Watson of Maryland USA

Looking for Watson descendants from Chaptico, St Marys County, Maryland USA

Regarding Roderick Dhu Watson Sr. 1834 — 1901

with 3 comments

This is part of a letter from James O. Hall (one of the authors of “Come Retribution” relating to Roderick Dhu Watson (born 1834). The letter was written to General Tidwell who worked for the Mitre Corporation and collaborated on the book with Mr. Hall. I met these two men in the summer of 1990 at Mr. Halls home in McLean, VA.

Deed Book JHC1 / Page 352 / Charles County / 17 February 1860

Roderick D. Watson of St. Mary’s County had married Mary Z. Posey, daughter of Izaih Posey (sic) of Charles County. She inherited an undivided portion of “Thomas’s Purchase” and “Warren’s Discovery”. They sold it to F. Mathews Lancaster (390 acres) for $2600. The deed was executed in St. Mary’s County.

1. No will filed in St. Mary’s County for R.D. Watson or Mary Z. Watson. No  Administration either. Trustee sale? No record of his sale of land!

2. No Roderick Watson will in Charles County. I did not check administration then. Suspect a trustee sale of all land but did not check court records, a long and often pointless exercise.

The enclosed is from the Turner-Baker Papers (Turner’s Part). Obviously it refers to Roderick D Watson. The B is an error. It could not as of March 18, 1864, be the father Roderick G. Watson, as he apparently died about 1862. Per Thomas Jones. 

“Watson went to Virginia, he says, about “two years since” and engaged in business – not serving the Confederates”. Note that McPhail arrested him on a tip and then, and only then, did Watson spin out the story that he came over to take the amnesty oath. Of course this is pure hogwash. He took the oath but continued activities for the Rebels, as shown by the letter to Surratt. McPhail was not really convinced, apparently, but Watson got off the hook and turned up in New York a year later. (These events took place in Baltimore, Maryland).

M-598, Real 85 / Prisoner of War / Fort Lafayette, Page 41, General List of Prisoners

Name: R.D.Watson

When Confined: May 8, 1864

When Released: October 10, 1864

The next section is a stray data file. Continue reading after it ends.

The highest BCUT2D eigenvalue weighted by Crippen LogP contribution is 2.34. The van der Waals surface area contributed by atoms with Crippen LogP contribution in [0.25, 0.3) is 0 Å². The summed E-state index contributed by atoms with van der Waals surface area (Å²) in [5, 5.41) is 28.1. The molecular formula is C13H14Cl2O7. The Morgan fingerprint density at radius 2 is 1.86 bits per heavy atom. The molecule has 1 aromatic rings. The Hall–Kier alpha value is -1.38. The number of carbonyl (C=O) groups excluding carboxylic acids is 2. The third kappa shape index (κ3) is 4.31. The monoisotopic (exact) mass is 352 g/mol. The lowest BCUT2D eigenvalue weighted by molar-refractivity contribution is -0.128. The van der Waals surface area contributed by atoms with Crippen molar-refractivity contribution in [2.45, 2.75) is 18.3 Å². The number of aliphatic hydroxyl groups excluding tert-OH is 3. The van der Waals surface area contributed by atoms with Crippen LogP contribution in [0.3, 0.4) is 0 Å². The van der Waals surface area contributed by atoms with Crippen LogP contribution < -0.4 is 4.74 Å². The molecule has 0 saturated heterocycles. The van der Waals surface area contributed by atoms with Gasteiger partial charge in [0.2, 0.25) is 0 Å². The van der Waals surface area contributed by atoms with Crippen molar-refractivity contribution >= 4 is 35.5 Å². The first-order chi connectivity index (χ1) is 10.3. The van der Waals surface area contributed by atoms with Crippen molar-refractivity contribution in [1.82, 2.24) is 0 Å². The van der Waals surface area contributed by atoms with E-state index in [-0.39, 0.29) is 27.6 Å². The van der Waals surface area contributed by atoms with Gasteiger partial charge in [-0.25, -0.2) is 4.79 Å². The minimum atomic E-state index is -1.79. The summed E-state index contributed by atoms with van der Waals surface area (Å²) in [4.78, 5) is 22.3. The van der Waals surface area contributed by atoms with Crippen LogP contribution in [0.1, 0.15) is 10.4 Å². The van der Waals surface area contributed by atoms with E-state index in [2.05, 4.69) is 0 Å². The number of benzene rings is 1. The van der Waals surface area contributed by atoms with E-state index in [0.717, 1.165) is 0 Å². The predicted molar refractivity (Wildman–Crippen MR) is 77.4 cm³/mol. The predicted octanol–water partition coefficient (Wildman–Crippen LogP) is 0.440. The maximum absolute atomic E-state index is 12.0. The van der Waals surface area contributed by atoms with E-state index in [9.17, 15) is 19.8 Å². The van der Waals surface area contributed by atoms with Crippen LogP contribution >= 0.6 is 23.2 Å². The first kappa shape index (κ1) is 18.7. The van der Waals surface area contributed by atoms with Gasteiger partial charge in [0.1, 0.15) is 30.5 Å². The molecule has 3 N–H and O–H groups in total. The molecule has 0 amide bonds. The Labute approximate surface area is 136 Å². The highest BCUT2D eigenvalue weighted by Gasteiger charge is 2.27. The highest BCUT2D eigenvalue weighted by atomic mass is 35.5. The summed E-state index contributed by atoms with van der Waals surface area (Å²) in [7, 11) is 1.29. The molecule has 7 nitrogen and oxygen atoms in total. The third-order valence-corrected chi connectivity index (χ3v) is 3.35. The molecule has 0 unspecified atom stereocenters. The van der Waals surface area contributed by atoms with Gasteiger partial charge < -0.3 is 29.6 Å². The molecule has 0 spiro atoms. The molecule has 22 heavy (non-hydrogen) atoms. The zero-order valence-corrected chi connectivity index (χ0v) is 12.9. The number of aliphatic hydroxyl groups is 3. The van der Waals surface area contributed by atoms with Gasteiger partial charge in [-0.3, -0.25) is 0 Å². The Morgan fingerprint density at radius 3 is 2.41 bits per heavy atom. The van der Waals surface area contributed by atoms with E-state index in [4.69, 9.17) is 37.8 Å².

Remarks: By order of General Dix


R.D. Watson

RG Entry 393, entry 1394, Volume 8

(1) page 126

Head Quarter Department of the East

New York City

September 20th, 1864


Burke, Marten Col., Commander Fort Lafeyette

You will please allow R.D.Watson, a prisoner in Fort Lafeyette, to receive such an amount of clothing as shall make him comfortable.

By Command of Major General Dix



(2) page 129

Head Quarters Department of the East, New York, 21st September 1864

Demill, R. Esp


Major General Pack, commanding in temporary absence of General Dix, directs me say that your letter of the 14th inst., relative to R.D. Watson, has been sent to these Head Quarters by the Rev. Morgan Dix and has been referred to Col. Hoffman, Commissary fo Prisoners, Washington, DC, who alone can act in this matter.


Your Obedient Servant

E.W. Hooper

Captain A.D.C.



Per General Tidwell. Watson was a ‘Cut Out’. Look this up. 


“A case officer, who may have diplomatic status (i.e., official cover or non-official cover) supports and directs the human collector. Cutouts are couriers who do not know the agent or case officer, but transfer messages.”

I just finished reading Dark Union by Guttridge and Neff. They have a Robert D Watson from Missouri writing the letter from NYC to John H. Surratt and being at meetings in Montreal concerning a financial speculation involving meat for cotton. Also mentions that this Watson was interviewed in the 1870s but the book does not include a transcript.


Glennwood Cemetery, Washington, DC


Written by watson1693

July 14, 2008 at 4:36 am

Posted in Uncategorized

3 Responses

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    February 24, 2011 at 5:08 pm

    • Yes. Major Roderick Green Watson was Roderick Dhu Watson’s father. Roderick Dhu had a place over in Great Mills St Mary’s Co Maryland at the beginning of the War.

      Are you related?


      February 24, 2011 at 5:28 pm

    • Hello Sorry it’s taken so long to see that you had a question regarding the Watson’s.

      Same family. Roderick Dhu was the oldest son of (Major) Roderick Green Watson. ((I’m not sure where the military rank comes from but perhaps he was in the County Militia))

      It was a big family (at least by today’s standards). Roderick Green bought the place in the 1850 about ten years before he died. Prior to ghat they lived over in Hill Top which I think is near Port Tobacco (west of). He had a fishery at Goose Bay and apparently a schooner which went between Port Tobacco, King George Co VA & Baltimore.

      Roderick Dhu married Mary Z Posey and lived over in Great Mills. Not sure if that was a farm or a house in town. I don’t think he ever lived at Clifton.

      I visited Clifton thirty years ago as a kid with my father. It was pretty over grown. The summer kitchen might still have been standing and covered with vines. I believe a hunting club owns the property.

      David Watson


      May 31, 2011 at 4:39 pm

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